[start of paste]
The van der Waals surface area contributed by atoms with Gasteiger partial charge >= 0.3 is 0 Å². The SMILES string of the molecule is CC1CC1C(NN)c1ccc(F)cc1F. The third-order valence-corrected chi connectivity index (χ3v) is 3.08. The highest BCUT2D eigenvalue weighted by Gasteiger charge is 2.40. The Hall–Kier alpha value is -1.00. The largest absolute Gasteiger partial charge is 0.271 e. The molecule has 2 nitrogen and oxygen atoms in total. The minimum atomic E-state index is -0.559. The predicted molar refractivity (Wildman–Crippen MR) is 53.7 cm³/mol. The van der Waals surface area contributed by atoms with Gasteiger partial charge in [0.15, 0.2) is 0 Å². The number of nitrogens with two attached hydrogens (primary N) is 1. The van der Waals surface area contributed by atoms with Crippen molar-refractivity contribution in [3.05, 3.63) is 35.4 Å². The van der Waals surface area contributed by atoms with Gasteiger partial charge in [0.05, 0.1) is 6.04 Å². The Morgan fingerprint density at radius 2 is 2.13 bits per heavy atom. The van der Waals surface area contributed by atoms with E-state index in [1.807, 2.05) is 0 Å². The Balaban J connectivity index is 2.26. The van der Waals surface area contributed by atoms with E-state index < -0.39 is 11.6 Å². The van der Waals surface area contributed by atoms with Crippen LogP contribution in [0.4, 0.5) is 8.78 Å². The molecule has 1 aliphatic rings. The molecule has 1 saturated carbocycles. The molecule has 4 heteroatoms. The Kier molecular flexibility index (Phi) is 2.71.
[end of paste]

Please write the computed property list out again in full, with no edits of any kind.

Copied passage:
The van der Waals surface area contributed by atoms with Gasteiger partial charge >= 0.3 is 0 Å². The SMILES string of the molecule is CC1CC1C(NN)c1ccc(F)cc1F. The third-order valence-corrected chi connectivity index (χ3v) is 3.08. The highest BCUT2D eigenvalue weighted by Gasteiger charge is 2.40. The Hall–Kier alpha value is -1.00. The largest absolute Gasteiger partial charge is 0.271 e. The molecule has 2 nitrogen and oxygen atoms in total. The minimum atomic E-state index is -0.559. The predicted molar refractivity (Wildman–Crippen MR) is 53.7 cm³/mol. The van der Waals surface area contributed by atoms with Gasteiger partial charge in [0.15, 0.2) is 0 Å². The number of nitrogens with two attached hydrogens (primary N) is 1. The van der Waals surface area contributed by atoms with Crippen molar-refractivity contribution in [3.05, 3.63) is 35.4 Å². The van der Waals surface area contributed by atoms with Gasteiger partial charge in [0.05, 0.1) is 6.04 Å². The Morgan fingerprint density at radius 2 is 2.13 bits per heavy atom. The van der Waals surface area contributed by atoms with E-state index in [1.807, 2.05) is 0 Å². The Balaban J connectivity index is 2.26. The van der Waals surface area contributed by atoms with E-state index < -0.39 is 11.6 Å². The van der Waals surface area contributed by atoms with Crippen LogP contribution in [0.4, 0.5) is 8.78 Å². The molecule has 1 aliphatic rings. The molecule has 1 saturated carbocycles. The molecule has 4 heteroatoms. The Kier molecular flexibility index (Phi) is 2.71.